June 21, 2024

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Flying Nun, the label that made New Zealand an indie benchmark

Flying Nun, the label that made New Zealand an indie benchmark

Valencia. Australia is on the other side of the planet, but it’s an island as big as Europe. Next to that is New Zealand, an infinitesimally small country made up of two islands. New Zealand is a country isolated from the rest of the world. Two thousand kilometers of sea separates the Australian continent. Its insularity meant its citizens had very low self-esteem. New Zealand has had no cultural impact on the rest of the planet. Then, in the early 80s, a small label was born that focused on recording local artists. Until then the only New Zealand group to be recognized beyond Oceania Split EnsThe creation that made Finn’s name known, it would rise to fame Crowded house. Flying Nun’s goals are modest. Its founder, Roger Shepherd, owned a record store and knew that the city of Christchurch had a rich music culture. Because of their isolation, news and records arrived late in New Zealand. So their musicians didn’t follow trends, but rather drew from what they knew or liked. Artists released by Flying Nun were associated with labels such as Welsh Postcard. Orange juice And Aztec CameraIt was promoted under the slogan “The Sound of Young Scotland”.

Shepard started the label with groups from Christchurch, but accepts that the scene in the neighboring city of Dunedin, full of university students, is richer in innovation. A new band that The Clean Entered the top 20 since 1982 Single, Daly Ho. The local industry was small and hungry for its own successes. The next single from the group founded by brothers David and Hamish Kilgore It ranked fifth in the rankings. Money started flowing into the record company, leading to investments in more unknown names. Klein and the other groups visiting the Flying Nun shared one characteristic: they lived in their own world. Their music was fueled by remnants of Sixties psychedelia, but also the technical ineptitude of punk. Instead, these are music that compensates for their eccentricity with significant melodic fare. Because of them, New Zealand culture went from being insignificant to being a reference in alternative music circles. England didn’t pay much attention – historically, the relationship between the two countries was cold – but Alan McGee, who had always had a great sense of smell, never missed an opportunity to get to know one of those Dunedin groups. They were invited The Chills And their first English album, Kaleidoscope World, released on Creation, made them known in Europe in 1986. A year later, Flying Younger already had an English headquarters.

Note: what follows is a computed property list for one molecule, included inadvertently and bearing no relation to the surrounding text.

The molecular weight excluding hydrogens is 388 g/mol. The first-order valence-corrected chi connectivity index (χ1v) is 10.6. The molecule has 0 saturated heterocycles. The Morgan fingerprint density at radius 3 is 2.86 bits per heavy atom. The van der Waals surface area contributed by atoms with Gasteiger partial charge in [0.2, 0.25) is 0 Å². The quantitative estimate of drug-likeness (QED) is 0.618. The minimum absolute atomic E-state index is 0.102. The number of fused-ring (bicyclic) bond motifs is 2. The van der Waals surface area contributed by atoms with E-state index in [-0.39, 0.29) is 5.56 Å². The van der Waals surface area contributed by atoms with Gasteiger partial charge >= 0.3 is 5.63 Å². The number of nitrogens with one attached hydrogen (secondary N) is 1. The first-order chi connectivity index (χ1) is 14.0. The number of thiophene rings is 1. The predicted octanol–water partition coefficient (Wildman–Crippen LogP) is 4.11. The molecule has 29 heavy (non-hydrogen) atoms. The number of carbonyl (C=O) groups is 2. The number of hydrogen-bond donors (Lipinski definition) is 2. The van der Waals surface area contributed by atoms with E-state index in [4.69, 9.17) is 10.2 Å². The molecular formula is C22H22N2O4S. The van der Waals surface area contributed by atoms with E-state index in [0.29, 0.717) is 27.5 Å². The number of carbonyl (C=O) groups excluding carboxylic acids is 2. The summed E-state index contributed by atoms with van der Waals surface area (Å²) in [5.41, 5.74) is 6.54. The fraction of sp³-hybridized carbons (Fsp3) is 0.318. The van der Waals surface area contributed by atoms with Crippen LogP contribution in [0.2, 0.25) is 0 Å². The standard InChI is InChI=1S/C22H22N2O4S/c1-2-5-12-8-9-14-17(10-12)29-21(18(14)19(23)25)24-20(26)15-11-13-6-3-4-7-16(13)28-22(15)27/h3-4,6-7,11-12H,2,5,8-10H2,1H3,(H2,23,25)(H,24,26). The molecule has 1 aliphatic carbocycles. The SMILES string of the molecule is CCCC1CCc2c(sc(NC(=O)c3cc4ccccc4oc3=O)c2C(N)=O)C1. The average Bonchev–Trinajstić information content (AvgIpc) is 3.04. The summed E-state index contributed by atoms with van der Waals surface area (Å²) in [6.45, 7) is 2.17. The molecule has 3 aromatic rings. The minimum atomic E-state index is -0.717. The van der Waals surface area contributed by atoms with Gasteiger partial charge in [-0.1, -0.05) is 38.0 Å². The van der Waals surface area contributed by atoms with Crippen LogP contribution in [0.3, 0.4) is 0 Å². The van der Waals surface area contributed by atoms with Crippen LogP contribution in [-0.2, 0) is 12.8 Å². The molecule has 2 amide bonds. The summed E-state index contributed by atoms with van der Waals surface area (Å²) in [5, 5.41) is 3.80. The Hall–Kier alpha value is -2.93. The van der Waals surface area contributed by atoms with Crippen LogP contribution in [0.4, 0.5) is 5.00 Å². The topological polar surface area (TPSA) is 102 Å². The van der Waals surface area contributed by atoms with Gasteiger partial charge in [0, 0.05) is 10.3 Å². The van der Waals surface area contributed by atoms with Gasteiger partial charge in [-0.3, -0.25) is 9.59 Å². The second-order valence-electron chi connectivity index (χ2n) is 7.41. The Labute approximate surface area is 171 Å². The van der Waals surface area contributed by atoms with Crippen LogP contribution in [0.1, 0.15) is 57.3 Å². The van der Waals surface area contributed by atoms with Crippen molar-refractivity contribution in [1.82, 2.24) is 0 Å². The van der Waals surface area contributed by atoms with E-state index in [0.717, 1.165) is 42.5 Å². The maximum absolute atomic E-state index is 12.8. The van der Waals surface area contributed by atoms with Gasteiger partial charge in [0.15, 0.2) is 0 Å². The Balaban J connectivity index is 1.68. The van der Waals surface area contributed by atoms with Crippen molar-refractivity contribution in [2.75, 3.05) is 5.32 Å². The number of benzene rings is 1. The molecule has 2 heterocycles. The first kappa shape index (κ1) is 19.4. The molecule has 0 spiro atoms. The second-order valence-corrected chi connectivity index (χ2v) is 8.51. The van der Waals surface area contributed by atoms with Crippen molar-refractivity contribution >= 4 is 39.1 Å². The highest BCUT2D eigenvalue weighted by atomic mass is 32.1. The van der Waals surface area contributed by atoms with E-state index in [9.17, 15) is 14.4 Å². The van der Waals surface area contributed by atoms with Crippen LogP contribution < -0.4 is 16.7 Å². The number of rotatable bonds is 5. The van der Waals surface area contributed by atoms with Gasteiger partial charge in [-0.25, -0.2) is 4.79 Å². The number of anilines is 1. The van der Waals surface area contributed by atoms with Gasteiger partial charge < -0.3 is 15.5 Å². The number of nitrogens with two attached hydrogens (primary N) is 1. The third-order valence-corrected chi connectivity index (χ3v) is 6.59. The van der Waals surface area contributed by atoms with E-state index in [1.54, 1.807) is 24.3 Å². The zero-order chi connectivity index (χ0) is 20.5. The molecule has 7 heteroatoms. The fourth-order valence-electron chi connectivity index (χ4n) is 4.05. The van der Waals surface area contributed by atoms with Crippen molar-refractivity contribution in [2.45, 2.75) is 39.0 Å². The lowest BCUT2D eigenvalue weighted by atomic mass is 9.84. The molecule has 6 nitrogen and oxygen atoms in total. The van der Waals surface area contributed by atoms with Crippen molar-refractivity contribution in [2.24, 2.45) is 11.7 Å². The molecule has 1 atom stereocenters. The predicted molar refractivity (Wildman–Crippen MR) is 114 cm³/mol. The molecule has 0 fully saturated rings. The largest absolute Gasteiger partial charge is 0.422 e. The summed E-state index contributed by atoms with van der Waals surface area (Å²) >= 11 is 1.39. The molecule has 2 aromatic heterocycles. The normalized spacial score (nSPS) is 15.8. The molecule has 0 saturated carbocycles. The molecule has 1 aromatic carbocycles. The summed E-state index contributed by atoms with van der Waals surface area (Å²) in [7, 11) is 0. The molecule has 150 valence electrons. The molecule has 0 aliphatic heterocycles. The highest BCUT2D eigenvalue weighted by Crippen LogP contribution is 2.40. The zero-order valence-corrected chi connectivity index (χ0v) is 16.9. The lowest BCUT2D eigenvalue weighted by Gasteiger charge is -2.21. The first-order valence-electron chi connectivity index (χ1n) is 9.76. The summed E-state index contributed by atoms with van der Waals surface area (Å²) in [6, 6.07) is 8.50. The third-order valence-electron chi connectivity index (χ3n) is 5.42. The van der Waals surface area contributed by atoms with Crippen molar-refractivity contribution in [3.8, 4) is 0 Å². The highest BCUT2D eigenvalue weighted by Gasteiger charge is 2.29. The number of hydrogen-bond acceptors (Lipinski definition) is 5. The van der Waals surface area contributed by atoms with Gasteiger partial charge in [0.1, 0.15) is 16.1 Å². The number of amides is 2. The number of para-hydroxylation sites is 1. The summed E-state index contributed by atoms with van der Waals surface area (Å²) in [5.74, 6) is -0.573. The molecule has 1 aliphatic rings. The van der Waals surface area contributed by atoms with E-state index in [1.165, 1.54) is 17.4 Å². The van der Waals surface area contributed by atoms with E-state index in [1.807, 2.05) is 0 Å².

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Almost all the minds that gave creative life to those groups seemed to be floating in another dimension. Bats, Verlaines, Jean-Paul Sartre’s experience, Look Blue Go PurpleHe directed Sills Martin Phillips, the son of a local politician, is a depressed young man but capable of creating fantastic fantasy worlds. The song “Pink Frost” is a cross between Happiness Division And Looking at itwas number one in New Zealand and an instant cult hit in the UK (House of love A version was recorded in 1991). The Sills became the most popular Kiwi band on the Old Continent, although as a general rule, all of those musicians were heavily influenced by the New. Their way of doing things, contention, joy, inspired bands, etc I have, sidewalk, Restlessness, Sebatoh, Magnetic fields One Lampsop. British too Robin Hitchcock, who at the time had more fame in America than at home, recognized his soulmate in those soulful and joyful songs. An interest in everything that sounded alternative, first sparked Sonic Youth Later enhanced by global success Nirvana, to protect multinational corporations. By 1991, six Flying Nun bands, including The Chills, had signed deals with North American labels. No one is lucky on the sale list. They continued as cult names and the fever eventually passed.

In that team, there was a very iconoclastic band Tall dwarfsWhose name (tall dwarves) already conveyed a grim joke. Chris Knox And Alec Bathgate They lived in different cities, but they managed to record six albums and several EPs between 1981 and 2002. At first they only released EPs. His style in them already spoke for itself. Distorted guitars, casiotone’s toy sound, pop melodies, lots of sloppiness. The Tall Dwarves sounded like soulless folk one day, and sounded like them the next Brian Eno I want to change to a song from 74 Dad. There were days when they were able to condense all of those tendencies into songs that hovered between delirium and majesty. High dwarves mastered the language (that album Fork songs -fork songs-, not folk songs) Who gave their songs titles like “To All the Walters in the World” or “The Green Grass of Someone Else’s Home”. The music they had was as crazy, imaginative and addictive as their titles.

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Tall dwarves are the strangest and most exotic group on the list, characterized by a wonderful eccentricity. Mac McGugan, Founder Superchunk, released a comprehensive compilation two summers ago on the Merge label dedicated to Bathgate and Knox’s collaborative work. In 2009, a second stroke sidelined him. As a result, a tribute album was released with contributions from The Sills, the Kilgore brothers and others. Bonnie Prince Billy One Bill Callahan, its first project, Smoke, owed a lot to Knox. A few months ago a flying nun. Matthew Goody published an article about the record company, Needles and plastic. Flying Nun Records 1981-1988, focusing on the years of his creative brilliance. Now The Chills’ first two albums have been reissued in Europe. The story ended a long time ago and most people today associate New Zealand with it Peter JacksonThe flying Nan Mantra is forever.